Interview With Pixel Hero Games’ Nader Alikhani

Pixel Hero announced Spiral March 5 if memory serves, but just how much pre-production and development work had gone into the project by that time? Have you found yourselves approaching the game development process much the same way as you did while working at big companies, or has the indie life given you an opportunity to throw the rule book out and organize your project in a drastically different way?

We started working on the project back in September 2011, knowing we were going to announce and demo the game at GDC a full six months down the road. The first few months were spent running tests with Unreal on a variety of different iOS devices to get a sense for how far we could push them, as well as doing a large number of extremely simple prototypes. We didn’t actually start on the GDC demo until January, which made for a hectic couple of months, as we were pulling together all the different prototypes into one, as well as trying to make something that looked presentable visually.

Our current development process is really just a refinement of what we’ve each experienced before, but tailored to the fact that we are a small, independent team. We still had pre-production and prototyping phases, and we still have milestones and deadlines we’ve set for ourselves. There is a definite plan for everything we are doing!

However, I think some of the advantages we’ve had compared to a big company are ease of communication, and the shared responsibility for the project each team member has. We don’t have to compose lots of emails or attend three different meetings with various levels of management to make a change. Being able to just turn around from our desks, face each other and chat about any ideas or concerns has allowed us to be more agile and efficient. We can constantly evaluate what we are doing and make changes when needed (time and budget permitting).

Everyone on the team has a say about the final product. We all talk about the art, design, marketing, etc. Personally, I love looking at how much the game has changed from what I had initially conceived. It’s definitely a project that belongs to the whole team, and I think that’s really important. Whilst it’s necessary to have an overall vision and aim, it can be very difficult to visualize and manage every component of a large game as an individual. What has really helped the project grow has been letting people on the team express their ideas, take ownership and push areas they feel passionate about all whilst having a clear goal. I think that’s inherently something that can be harder to maintain in a larger studio.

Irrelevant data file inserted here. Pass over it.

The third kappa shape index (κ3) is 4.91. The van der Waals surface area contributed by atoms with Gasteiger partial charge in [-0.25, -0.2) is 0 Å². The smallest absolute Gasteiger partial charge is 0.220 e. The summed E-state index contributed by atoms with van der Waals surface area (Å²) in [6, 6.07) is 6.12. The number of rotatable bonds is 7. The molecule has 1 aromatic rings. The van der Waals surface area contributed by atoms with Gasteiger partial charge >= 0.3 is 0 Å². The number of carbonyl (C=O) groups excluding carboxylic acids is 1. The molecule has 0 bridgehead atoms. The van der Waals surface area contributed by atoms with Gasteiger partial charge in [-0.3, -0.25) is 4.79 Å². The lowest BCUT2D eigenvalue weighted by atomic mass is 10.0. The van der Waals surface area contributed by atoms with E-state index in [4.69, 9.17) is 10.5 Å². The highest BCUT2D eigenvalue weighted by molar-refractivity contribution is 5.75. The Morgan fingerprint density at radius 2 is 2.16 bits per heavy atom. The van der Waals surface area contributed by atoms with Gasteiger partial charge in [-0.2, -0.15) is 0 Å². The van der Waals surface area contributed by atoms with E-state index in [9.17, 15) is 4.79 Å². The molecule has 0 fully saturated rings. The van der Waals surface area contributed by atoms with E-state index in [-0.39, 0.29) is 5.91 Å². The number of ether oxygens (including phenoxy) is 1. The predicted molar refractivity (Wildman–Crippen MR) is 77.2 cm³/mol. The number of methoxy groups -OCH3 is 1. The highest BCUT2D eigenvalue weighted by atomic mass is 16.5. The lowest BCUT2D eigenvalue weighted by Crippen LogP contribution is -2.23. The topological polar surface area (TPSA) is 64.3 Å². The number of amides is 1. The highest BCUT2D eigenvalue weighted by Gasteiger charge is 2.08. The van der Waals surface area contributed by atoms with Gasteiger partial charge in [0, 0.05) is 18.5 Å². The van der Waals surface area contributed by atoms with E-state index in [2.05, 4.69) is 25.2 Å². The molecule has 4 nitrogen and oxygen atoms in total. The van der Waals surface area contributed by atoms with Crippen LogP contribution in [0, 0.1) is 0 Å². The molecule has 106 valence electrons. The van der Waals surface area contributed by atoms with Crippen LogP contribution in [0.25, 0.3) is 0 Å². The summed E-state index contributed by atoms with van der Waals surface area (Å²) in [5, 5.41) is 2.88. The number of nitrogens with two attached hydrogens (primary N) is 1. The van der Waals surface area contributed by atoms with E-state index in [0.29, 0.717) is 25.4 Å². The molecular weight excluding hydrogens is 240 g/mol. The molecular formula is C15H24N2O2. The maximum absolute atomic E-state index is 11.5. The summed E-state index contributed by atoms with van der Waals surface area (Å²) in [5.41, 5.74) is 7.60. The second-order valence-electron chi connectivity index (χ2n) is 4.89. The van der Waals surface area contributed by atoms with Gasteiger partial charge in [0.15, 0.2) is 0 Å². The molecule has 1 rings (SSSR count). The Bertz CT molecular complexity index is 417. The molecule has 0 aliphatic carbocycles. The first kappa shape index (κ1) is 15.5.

It looks like story is going to play a big role in Spiral. What can you tell us about the main character, Tempus, and his world at this point – and what is the “Spiral” exactly? Would you say the story came first and the gameplay came together around that, or did the team start out with some cool gameplay features and the story evolved while you were fleshing those out?

Tempus is a private investigator based in a city called Soleil. Soleil is one of a few mega-cities that have formed after a great war that left much of the planet in ruins. The city itself has three layers, with the top two of these literally floating above the bottom one. Tempus lives on the middle layer of the city.

The level we demoed at GDC was a chunk of the first chapter, which introduces the player to Tempus on a mission where he has been hired to help police protect a mysterious package en route to Soleil. Obviously trouble ensues, and the package is stolen, which sets up part of the initial mystery and is the main story arc of the first episode.